• You’re welcome, Candace! I’m glad you found this post so helpful, and I enjoyed reading about your own experience. Every writer is going to approach their situation in a different way, because everyone’s circumstances will be different. So, good for you, for finding a way to keep writing in your life despite the increased work schedule. 😉

      Liked by 1 person

  5. A good practical post and good advice. I struggle with changing my routine, but I have been trying to fit more writing in recently. I felt like the small amount of time I was getting wasn’t enough, so I looked at what I do in a day, and questioned some of the stuff. Like, do I really end to watch TV every night? The answer was no, so I decided to cut back and just watch he stuff I really want to. Some nights I’m too tired to do anything but watch TV, but mostly, I’m finding that I’m able to do more writing around the other stuff that I need to do. 🙂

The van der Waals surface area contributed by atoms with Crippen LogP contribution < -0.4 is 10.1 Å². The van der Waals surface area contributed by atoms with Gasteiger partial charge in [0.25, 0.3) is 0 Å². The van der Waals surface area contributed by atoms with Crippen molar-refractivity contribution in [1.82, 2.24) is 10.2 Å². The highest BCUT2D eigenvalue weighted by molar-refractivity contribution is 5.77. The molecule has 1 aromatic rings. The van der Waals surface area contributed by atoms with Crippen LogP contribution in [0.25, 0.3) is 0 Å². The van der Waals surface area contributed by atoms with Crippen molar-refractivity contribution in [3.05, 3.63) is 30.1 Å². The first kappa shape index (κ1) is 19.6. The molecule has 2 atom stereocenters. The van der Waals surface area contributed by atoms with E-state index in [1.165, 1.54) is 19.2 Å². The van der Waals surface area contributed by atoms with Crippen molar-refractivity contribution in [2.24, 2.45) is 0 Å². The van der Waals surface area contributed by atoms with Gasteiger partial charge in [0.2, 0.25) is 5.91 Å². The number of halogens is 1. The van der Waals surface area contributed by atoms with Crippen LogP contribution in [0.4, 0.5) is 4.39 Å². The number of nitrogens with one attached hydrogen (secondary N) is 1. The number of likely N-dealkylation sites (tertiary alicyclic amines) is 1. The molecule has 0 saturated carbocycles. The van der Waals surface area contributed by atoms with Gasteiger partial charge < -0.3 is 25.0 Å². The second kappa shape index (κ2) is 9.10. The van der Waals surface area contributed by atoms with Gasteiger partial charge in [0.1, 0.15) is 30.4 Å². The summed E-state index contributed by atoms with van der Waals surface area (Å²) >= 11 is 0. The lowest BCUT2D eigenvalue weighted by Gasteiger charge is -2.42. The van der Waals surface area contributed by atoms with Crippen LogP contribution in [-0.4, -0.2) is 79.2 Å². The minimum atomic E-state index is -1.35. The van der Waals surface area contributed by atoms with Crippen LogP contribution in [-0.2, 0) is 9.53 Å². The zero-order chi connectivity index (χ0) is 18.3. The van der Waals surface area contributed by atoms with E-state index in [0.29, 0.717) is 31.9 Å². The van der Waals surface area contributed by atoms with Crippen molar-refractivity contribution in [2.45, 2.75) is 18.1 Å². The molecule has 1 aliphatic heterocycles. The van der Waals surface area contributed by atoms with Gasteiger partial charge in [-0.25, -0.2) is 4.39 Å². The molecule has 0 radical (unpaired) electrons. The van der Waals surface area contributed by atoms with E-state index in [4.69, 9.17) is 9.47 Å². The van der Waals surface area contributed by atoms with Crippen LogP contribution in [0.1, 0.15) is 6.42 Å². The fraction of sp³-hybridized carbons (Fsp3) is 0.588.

It’s good that you’ve managed to find a way of adapting to circumstance. I think that’s quite a valuable skill actually.

    Liked by 1 person

    • Thanks, Phoenix! 🙂

      It’s good that you recognize what you can reasonably cut out of your schedule so you can make more time for writing. And if it’s worked so far (which it sounds like it has), then you’ve made the right changes.

      I think it’s really important to be flexible when life / your schedule changes for the long term. Especially if you don’t want to give up a certain hobby / passion / etc., like writing. And when you’re driven enough to keep it in your life, you’re more willing to do what you think you need to do to keep it. 😉

      Liked by 1 person

  6. This is a great post! I’ve had to modify my schedule a bit since my new job requires me to go to bed several hours earlier than I normally would on some nights.

    storitorigrace.blogspot.com

    Liked by 1 person